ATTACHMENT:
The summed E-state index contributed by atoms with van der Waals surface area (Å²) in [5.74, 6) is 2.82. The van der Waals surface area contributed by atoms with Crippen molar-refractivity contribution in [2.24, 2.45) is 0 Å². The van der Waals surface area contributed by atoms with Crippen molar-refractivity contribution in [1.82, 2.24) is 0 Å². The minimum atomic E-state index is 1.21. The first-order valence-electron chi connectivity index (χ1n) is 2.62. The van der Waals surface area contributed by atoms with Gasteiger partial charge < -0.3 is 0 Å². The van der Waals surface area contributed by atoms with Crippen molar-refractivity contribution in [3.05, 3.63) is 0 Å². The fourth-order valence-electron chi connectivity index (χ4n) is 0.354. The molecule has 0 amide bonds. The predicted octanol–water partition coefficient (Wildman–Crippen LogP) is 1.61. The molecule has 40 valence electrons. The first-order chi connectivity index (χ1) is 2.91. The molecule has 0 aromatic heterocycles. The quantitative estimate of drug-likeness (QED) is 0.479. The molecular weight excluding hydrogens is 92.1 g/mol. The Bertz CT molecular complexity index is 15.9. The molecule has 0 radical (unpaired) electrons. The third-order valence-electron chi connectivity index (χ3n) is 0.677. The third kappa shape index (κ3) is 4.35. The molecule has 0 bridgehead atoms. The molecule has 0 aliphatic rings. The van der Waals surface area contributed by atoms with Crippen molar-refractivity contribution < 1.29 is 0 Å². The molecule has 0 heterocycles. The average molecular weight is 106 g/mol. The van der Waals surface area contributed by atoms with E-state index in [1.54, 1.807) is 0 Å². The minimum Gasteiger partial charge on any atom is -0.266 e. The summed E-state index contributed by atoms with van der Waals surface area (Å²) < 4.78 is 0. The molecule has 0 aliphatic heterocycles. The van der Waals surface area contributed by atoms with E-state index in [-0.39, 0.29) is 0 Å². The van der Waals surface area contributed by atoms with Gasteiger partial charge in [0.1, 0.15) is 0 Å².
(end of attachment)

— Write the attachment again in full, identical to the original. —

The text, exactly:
The summed E-state index contributed by atoms with van der Waals surface area (Å²) in [5.74, 6) is 2.82. The van der Waals surface area contributed by atoms with Crippen molar-refractivity contribution in [2.24, 2.45) is 0 Å². The van der Waals surface area contributed by atoms with Crippen molar-refractivity contribution in [1.82, 2.24) is 0 Å². The minimum atomic E-state index is 1.21. The first-order valence-electron chi connectivity index (χ1n) is 2.62. The van der Waals surface area contributed by atoms with Gasteiger partial charge < -0.3 is 0 Å². The van der Waals surface area contributed by atoms with Crippen molar-refractivity contribution in [3.05, 3.63) is 0 Å². The fourth-order valence-electron chi connectivity index (χ4n) is 0.354. The molecule has 0 amide bonds. The predicted octanol–water partition coefficient (Wildman–Crippen LogP) is 1.61. The molecule has 40 valence electrons. The first-order chi connectivity index (χ1) is 2.91. The molecule has 0 aromatic heterocycles. The quantitative estimate of drug-likeness (QED) is 0.479. The molecular weight excluding hydrogens is 92.1 g/mol. The Bertz CT molecular complexity index is 15.9. The molecule has 0 radical (unpaired) electrons. The third-order valence-electron chi connectivity index (χ3n) is 0.677. The third kappa shape index (κ3) is 4.35. The molecule has 0 bridgehead atoms. The molecule has 0 aliphatic rings. The van der Waals surface area contributed by atoms with Crippen molar-refractivity contribution < 1.29 is 0 Å². The molecule has 0 heterocycles. The average molecular weight is 106 g/mol. The van der Waals surface area contributed by atoms with E-state index in [1.54, 1.807) is 0 Å². The minimum Gasteiger partial charge on any atom is -0.266 e. The summed E-state index contributed by atoms with van der Waals surface area (Å²) < 4.78 is 0. The molecule has 0 aliphatic heterocycles. The van der Waals surface area contributed by atoms with E-state index in [-0.39, 0.29) is 0 Å². The van der Waals surface area contributed by atoms with Gasteiger partial charge in [0.1, 0.15) is 0 Å².